We thought these were Jerusalem Artichokes - and perhaps they are. I expected to find tubers within a foot of the plant. Now others are suggesting to go up to 3 feet round the plant. It seems excessive, but perhaps it is necessary. I really just do not know.
I can't tell if it is a jchoke or not from the pics, but even if it is, that is no guarantee of tubers. Sometimes plants from seed produce very little in the way of tuberous roots - particularly if they grow in shade.
Location: Toomsuba, MS, 8a, 54" annual rainfall
posted 6 years ago
Bill Dubiya wrote:I can't tell if it is a jchoke or not from the pics, but even if it is, that is no guarantee of tubers. Sometimes plants from seed produce very little in the way of tuberous roots - particularly if they grow in shade.
That is good to know, however, these grew here on their own naturally. If they were seeded it was by nature, not me. Not sure if that matters at all, but since you brought it up I wanted to clarify.
I've seen and dug a fair amount of them. The top looks pretty similar; however, the root system doesn't really resemble JA. Tubers are pretty close to plant. I also don't remember the roots being so many and so stringy.
Hi, from what I can tell this does not look like J. artichokes. As others have said , the flowers and roots look different, and different from the ones I grow. No problem though, I bought some tubers from Johnny's selected seeds, called "stampede", are VERY productive, and once you plant your first tubers, you will have a constant supply forever. This variety does not reseed, so it won't take over your garden, and you can easily get from 1-2 lbs. per sq. ft. Or if you can find someone who grows them, I'm sure they will be happy to share, since they are so prolific. I love the taste of them, both raw and cooked, but I haven't found a way to prepare them, so that they don't produce lots of gas(thus the nickname- fartichokes). Has anyone found a solution to this problem? They are so productive that people have made ethanol from them-in David Blumes book, Alcohol can be a gas, agreat read by the way if you want to learn about ethanol production, and its use as a fuel- but anyway in that book they have an ethanol yield for jchokes of 550-750 gallons per acre, one of the highest plant yields of ethanol. I'm told they make good animal feed, and the birds and the bees seem to love the late-season flowers. I still wish I could find a way to eat them though, because it would be such a great food crop, and so easy to grow. Hope this is helpful.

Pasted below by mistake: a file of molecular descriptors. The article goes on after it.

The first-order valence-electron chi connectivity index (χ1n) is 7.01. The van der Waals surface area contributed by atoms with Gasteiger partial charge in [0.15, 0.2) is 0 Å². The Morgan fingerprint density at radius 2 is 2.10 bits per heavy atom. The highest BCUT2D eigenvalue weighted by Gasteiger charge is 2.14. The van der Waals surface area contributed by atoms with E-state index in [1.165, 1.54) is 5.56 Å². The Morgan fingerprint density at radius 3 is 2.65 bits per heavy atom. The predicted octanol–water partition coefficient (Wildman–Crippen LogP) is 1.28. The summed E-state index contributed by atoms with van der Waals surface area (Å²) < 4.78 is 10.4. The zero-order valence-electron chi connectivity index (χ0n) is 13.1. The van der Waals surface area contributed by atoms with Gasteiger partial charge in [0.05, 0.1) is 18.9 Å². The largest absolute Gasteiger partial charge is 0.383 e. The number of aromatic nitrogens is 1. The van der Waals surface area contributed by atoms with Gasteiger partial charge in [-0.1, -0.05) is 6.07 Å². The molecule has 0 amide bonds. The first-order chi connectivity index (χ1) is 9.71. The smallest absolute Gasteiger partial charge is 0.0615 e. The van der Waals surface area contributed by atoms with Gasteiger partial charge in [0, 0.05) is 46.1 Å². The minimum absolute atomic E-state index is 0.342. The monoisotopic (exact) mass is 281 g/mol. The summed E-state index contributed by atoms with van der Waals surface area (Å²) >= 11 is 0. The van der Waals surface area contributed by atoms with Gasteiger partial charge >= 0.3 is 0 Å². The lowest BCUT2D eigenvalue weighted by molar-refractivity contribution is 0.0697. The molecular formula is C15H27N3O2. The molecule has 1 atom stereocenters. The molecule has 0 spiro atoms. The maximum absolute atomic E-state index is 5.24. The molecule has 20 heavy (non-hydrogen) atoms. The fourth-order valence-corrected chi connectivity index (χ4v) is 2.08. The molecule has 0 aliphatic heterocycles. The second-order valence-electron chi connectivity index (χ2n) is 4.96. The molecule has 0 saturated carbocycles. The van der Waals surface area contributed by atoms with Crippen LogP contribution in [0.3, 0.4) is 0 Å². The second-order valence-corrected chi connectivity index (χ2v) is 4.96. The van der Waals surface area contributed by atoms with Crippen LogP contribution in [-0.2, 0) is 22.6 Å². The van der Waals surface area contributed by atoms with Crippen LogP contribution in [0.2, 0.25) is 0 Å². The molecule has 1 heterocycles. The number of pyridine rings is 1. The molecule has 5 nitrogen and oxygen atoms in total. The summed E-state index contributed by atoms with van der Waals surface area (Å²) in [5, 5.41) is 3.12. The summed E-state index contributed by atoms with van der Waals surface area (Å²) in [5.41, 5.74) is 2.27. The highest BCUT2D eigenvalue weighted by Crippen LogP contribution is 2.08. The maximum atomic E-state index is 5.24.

posted 6 years ago
Well i can't answer "how to stop the gas" but i can answer "how to reduce the gas" i make a white sauce usingthing them , or puree them in mashed potato , you still get that wonderfull flavour but not "as mush" gas production , amd sure others may be able to point you in the right direction tho
Peace and Love Dave OXOXOXO
I would agree with David's response that it is Maximillian Sunflower... I grow both jchokes and maximillian sunflower, and yes, pretty easy to see them as the same from a distance or until you know them better... One way for more or less surefire validation that it's Maximillian is to look at the base of the plant where it meets the soil, there should be purplish buds there, swollen and ready for next years growth, and the base of the stem should connect firmly with the root crown and start of the root system... It's a nice plant to have, bees enjoy it, I've heard it could be edible in the roots as well, and hardy perennial. But not jchokes! If you get a positive ID on them being miximillian maybe you can move them to create a border or hedgerow use for them, windbreak or whatever, and pop in some nice cultivar jchokes around where you want them...
there are so many varieties in the sunflower family it could be one of another variety..however..if it is a jerusalem artichoke it will come back in the same place next year..stronger..and when you pull it up you should find at least some tiny little tubers attached to the root one would think..I'd wait another year
Bloom where you are planted.